Atlantis leaves Earth
Shuttle en route to perform repairs on Hubble telescope
CAPE CANAVERAL, Fla. – Atlantis blasted off Monday for the Hubble Space Telescope on the most delicate and dangerous repair job ever in orbit – a mission so risky that for the first time a second shuttle stands ready to rescue the seven astronauts if something goes wrong.
It will be the last visit to the aging observatory, and the work will include five spacewalks in an especially high orbit strewn with space junk. The astronauts will try to fix equipment that was never designed to be tinkered with in space, and they will not have the option of using the International Space Station as a safe harbor in a crisis.
The improvements will extend the life of one of the space program’s proudest achievements – a technological marvel that has yielded breathtaking pictures of distant galaxies and some of the celestial violence that shaped the universe.
“I have full confidence that they’ll pull off a success, and if they do, we’ll have a Hubble for at least five, six, eight years more,” said Ed Weiler, NASA’s science mission chief.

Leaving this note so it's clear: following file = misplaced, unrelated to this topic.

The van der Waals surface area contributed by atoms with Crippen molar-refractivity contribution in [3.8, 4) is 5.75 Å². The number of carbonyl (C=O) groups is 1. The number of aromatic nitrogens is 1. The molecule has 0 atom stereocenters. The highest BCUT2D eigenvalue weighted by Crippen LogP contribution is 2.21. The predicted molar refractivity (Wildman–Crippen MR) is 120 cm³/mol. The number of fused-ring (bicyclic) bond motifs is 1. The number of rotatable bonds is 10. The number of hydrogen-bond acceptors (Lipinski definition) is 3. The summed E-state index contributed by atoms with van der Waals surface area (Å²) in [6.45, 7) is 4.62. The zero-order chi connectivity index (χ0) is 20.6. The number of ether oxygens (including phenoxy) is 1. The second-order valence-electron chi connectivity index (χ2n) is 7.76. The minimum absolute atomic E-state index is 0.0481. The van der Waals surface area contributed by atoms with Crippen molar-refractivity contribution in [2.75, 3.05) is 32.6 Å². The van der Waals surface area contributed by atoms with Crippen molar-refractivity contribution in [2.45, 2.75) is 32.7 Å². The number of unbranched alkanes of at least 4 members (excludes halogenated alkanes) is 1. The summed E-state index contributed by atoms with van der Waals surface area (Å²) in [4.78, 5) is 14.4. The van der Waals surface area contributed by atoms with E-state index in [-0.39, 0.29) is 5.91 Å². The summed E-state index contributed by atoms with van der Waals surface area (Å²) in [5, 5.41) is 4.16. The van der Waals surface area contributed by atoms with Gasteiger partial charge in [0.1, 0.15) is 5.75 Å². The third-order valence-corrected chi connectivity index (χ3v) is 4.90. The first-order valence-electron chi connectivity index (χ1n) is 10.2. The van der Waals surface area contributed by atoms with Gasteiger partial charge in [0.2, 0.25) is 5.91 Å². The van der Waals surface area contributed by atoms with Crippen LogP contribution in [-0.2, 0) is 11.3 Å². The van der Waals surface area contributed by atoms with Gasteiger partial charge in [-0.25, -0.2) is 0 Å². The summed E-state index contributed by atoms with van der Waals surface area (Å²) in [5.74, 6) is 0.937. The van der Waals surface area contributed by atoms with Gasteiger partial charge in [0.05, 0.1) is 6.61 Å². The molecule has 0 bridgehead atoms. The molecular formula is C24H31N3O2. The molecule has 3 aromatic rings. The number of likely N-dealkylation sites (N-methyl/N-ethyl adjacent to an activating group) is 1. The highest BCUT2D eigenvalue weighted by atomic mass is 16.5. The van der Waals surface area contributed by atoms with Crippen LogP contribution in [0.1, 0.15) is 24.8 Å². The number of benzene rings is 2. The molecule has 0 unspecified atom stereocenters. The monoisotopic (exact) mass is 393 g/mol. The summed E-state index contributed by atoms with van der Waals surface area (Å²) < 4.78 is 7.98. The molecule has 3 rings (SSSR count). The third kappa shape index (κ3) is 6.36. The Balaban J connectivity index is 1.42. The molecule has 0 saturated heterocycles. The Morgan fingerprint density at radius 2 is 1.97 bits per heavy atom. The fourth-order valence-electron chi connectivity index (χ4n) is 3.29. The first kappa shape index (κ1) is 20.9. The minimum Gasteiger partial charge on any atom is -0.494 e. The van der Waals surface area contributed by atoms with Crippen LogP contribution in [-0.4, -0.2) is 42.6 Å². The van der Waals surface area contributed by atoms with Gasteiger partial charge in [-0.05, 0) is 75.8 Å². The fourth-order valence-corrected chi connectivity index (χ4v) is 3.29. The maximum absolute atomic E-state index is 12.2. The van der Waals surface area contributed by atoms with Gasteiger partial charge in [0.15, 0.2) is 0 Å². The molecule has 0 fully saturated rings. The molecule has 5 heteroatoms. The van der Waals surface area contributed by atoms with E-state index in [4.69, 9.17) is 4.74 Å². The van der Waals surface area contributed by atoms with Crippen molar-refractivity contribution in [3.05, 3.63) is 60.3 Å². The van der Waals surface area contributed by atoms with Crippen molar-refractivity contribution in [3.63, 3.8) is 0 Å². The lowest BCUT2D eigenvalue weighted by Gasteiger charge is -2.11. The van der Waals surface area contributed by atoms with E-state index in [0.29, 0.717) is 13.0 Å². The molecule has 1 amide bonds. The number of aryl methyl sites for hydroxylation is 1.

The crew will replace Hubble’s batteries and gyroscopes, install two cameras and take a crack at fixing two broken science instruments.
Mission Control wasted no time informing the astronauts that an early look at the launch video had uncovered nothing of concern. Some debris was spotted coming off the fuel tank, but nothing appeared to strike Atlantis. The astronauts inspected the thermal shielding on their crew cabin Monday evening; a full-scale survey of the shuttle was set for today.
Hubble was passing almost directly overhead as Atlantis rocketed off its launch pad for the 11-day flight. When the telescope broke down last fall, NASA postponed the mission seven months to devise additional repairs.
“At this point, all I’ve got left to say is, ‘Let’s launch Atlantis,’ ” commander Scott Altman said just before liftoff.
“Enjoy the ride, pal,” replied launch director Mike Leinbach.
About 30,000 people packed the launch site, eager to see NASA’s fifth and final send-off to the 19-year-old Hubble.
Astronauts also will remove the science data-handling unit that failed in September and had to be revived, and put in an old spare that was hustled into operation. Fresh insulating covers will be added to the outside of the telescope, and a new fine guidance sensor for pointing will be hooked up.
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